There is also strategy to the order in which you play your cards. As noted above, cards have two basic types of ability: a base ability which triggers whenever they are played, and a chained ability, which only triggers if you have already played a card of a certain type – either a matching affiliation (X-Man, Avenger), or a particular type of hero (Tech, Ranged, Melee). Given that it’s quite possible that you’ll have two cards in hand which both want to be played second, you need to balance the order in which you play these. Likewise various cards allow you to draw another card, look at the top card of your deck and draw it if it meets a particular requirement, or reveal/discard the top card of your deck for a specific effect. Again, the sequence in which you play these can be vital, sometimes due to careful calculation, and at other times based on remembering the ratios in your deck / guesswork.
When the first box came out, it attracted a surprising amount of criticism for its art. Each of the 14 cards for a hero had the same art-work, and you had to distinguish between them by the borders, card-text and icons.
I didn’t have a problem with this- If I’m buying a card, or playing it, I’m going to read it, even if that’s just skim-reading, to check what it does. We play this game pretty often, but haven’t got anywhere near memorising the cards yet.
Others complained- they wanted unique art for each card, in order to provide more diversity.
The designers listened, and after the first box, all characters came with unique art for each of their different versions. Some people were very happy with this – others complained that the art was of inferior quality: whether this is a reflection of the difficulty of finding one piece of good art versus five, a financial issue, or just people complaining because they like complaining, I couldn’t say.
As I’ve said above, I didn’t find the cards having art all the same a problem – it didn’t make life particularly difficult when playing the game, but it did make it easier when clearing up! One big issue with this game, is the amount of set-up / set-down time involved – having to pull all the heroes and villains for the various decks at the start, then having to separate them all out again afterwards takes a significant amount of time, and being able to rapidly split the heroes into piles with identical art made life easier: the new arrangement isn’t a deal-breaker, but I certainly don’t think I’d call it an “upgrade.”
Probably the greatest feature of this game for us, is that It’s one of the best thematically I’ve played in a while – it has a strong comic-book feel to it: At the outset, the players are frantically trying to stave off the threat, and need to concentrate all their efforts on the common good, to take out villains, and prevent the scheme being realised. However, as players build their deck, thinning out the number of generic SHIELD agents, and calling in the services of Wolverine, Captain America, or whichever heroes are in that particular game, the power-curve starts to accelerate to the point where you can take decisions more based on your own benefit than the desperate need to stave off disaster. This can get particularly interesting when you are playing as the villains, many of whom have abilities to actively mess with other players.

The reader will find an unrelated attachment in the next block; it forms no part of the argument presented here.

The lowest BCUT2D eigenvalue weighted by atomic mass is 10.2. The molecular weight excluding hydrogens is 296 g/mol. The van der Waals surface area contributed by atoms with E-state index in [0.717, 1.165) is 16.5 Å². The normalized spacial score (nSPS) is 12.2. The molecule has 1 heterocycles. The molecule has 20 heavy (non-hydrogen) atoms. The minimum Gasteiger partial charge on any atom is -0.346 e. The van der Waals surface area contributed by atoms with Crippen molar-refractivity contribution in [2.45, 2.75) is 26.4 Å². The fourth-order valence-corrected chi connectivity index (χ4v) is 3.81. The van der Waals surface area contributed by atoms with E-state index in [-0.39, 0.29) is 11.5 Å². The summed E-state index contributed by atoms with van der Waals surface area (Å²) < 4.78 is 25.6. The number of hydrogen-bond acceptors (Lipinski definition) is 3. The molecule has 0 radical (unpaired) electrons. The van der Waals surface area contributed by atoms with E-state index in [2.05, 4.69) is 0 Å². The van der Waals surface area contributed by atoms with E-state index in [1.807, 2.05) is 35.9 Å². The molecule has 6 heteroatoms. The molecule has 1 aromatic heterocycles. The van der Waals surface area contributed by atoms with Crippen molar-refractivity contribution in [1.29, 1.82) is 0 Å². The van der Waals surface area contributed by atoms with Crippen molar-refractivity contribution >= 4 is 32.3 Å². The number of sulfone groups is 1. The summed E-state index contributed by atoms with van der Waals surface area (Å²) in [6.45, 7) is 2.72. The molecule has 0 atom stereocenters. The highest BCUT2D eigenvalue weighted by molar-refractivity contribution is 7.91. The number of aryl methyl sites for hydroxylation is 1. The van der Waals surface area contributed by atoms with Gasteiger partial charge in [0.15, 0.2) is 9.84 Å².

With any game, it won’t take long for a group to emerge who find the game too easy, and Legendary is no exception. The original box, it must be said, pitches difficulty a lot lower than some of the later sets, particularly in terms of the Masterminds, who often have fight values which are no higher than some of the larger villains.
Despite this, there are several factors which correct for this, not least being the fact that the core rulebook comes with a number of different suggestions for how you can customise the difficulty of the game by making minor tweaks to the rules.
Aside from the game’s designers giving players the tools to adjust the difficult themselves, pretty-much all of the boxes after the first have taken the game in a more challenging direction, with villains typically having higher stats and nastier effects, whilst the Masterminds can, at times, become enormous, or just plain irritating.
When considering the question of difficulty, it’s also worth thinking a bit about how this game scales. In your first two turns, you will almost always be playing purely with the grey starter heroes. In a 2-player game, that allows the villain deck to churn out 5 cards before you’ve got a decent chance to get set up, and you need to hope for a freebie like a passer-by, or a small henchman villain that you can take out to stop things overrunning.
In a 4-player game however, it will probably be the start of turn 9 before the first player has the chance to draw a hero they have bought. It’s also much more likely that effects which target all players will have reduced their hands before cards can be played: the bigger the group, the greater the chance that you will be overwhelmed before you can ever get going.
As a last thought, I just want to mention the oh-so-irritating “4 and 2” hand. With 8 1-buy cards and 4 1-fight cards, in your starting deck, it is remarkable just how often your opening hand (and therefore your second-turn hand) as well, has 2 fight, which is typically insufficient to topple anything, and 4 buy, which keeps the more powerful 5 and 6 costs out of reach until at least turn 3. This, presumably is just a sign that you cannot shuffle properly. And that the cards hate you.